However, notably absent from the list of high profile meetings is a one-on-one with US President Barack Obama, who point-blank refused to meet his Polish counterpart, ostensibly over the country's ongoing constitutional crisis.
Ahead of the visit, presidential aid Krzysztof Szczerski told Polish News Agency that in addition to participating in the nuclear summit, set to run between March 31 and April 1, the trip has a second, equally important goal: for the president to "meet with people of influence in Washington and present Poland's point of view on international security issues, as well as discuss [the country's] expectations of the NATO summit in Warsaw."
Unfortunately, the Warsaw Business Journal notes, these meetings with influential persons will not include President Obama, his staff or anyone in the US Congress, apart from Republican Congressional Poland Caucus co-chair Chris Smith.
For its part, the Polish daily newspaper Rzeczpospolita warned that the snub by Obama and other senior US politicians was akin to "the US closing the door on Poland," — "a shock in Polish-American relations unwitnessed in almost 30 years."
The chill in relations, the paper added, citing diplomatic sources in Washington, is not just political, and includes Polish-US business ties, with "leading US companies suspending new investments," and "a mood of uncertainty" coming to hang over future commercial ties.
At the same time, Rzeczpospolita notes, Poles have reason to think that Washington is deliberately pouring salt into the wound. Next month, civic activist Mateusz Kijowski, the head of the Polish 'Committee for the Defense of Democracy', will also make a trip to the US capital, except he will get a chance to meet and speak to officials on Capitol Hill and in the State Department. The trip is being organized by the US think tank Freedom House.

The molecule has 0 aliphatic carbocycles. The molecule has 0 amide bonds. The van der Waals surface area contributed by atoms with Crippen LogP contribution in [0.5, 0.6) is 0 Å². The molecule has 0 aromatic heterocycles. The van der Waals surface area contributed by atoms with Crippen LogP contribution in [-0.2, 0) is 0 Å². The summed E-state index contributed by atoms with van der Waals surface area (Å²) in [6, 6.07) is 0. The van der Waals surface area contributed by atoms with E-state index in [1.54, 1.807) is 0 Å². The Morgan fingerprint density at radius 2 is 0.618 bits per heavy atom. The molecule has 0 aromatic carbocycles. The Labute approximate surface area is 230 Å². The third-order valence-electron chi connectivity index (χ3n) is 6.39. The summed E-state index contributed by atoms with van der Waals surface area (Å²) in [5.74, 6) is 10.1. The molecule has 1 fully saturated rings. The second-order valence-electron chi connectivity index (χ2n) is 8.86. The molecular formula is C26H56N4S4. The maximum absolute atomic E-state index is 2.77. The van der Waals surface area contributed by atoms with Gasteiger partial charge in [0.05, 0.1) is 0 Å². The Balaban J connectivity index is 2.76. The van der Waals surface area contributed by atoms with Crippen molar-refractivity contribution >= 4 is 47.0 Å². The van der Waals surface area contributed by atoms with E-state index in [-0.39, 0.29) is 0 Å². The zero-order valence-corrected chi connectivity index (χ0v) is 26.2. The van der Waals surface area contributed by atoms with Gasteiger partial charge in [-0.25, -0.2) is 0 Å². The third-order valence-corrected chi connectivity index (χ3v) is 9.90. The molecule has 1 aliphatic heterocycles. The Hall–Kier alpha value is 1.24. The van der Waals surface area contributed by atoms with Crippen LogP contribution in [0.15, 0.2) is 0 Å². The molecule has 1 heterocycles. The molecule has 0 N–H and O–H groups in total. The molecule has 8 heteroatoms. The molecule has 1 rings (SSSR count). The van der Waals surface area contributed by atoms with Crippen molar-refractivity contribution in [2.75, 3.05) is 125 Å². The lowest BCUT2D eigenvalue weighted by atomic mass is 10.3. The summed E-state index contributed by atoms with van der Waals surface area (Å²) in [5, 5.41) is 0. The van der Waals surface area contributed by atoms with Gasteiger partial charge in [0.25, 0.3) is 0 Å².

Earlier this month, US officials issued a sharp criticism of the Polish government over its standoff with the country's constitutional court. The White House explained that it was worried that the "steps the [Polish] government has taken that may be inconsistent with liberal democratic norms." US criticisms echoed those of the Council of Europe, which argued that changes to the rules of the court's functioning introduced late last year had undermined the separation of powers, the principles of democracy, human rights and the rule of law.outspoken Defense Minister brushed aside US chidings by suggesting that a young nation like the United States has no right to lecture Poland, which "already had structures of representative democracy in the 13th and 14th centuries."
Analysts have suggested that the rift may continue on into the summer, and that US officials might stage a repeat of the Washington snub by refusing to meet with their Polish counterparts during the upcoming NATO summit in Warsaw in July if Poland does not change its behavior. Warsaw has long been eager to station permanent NATO bases on its territory, ostensibly to counter a growing Russian 'threat'.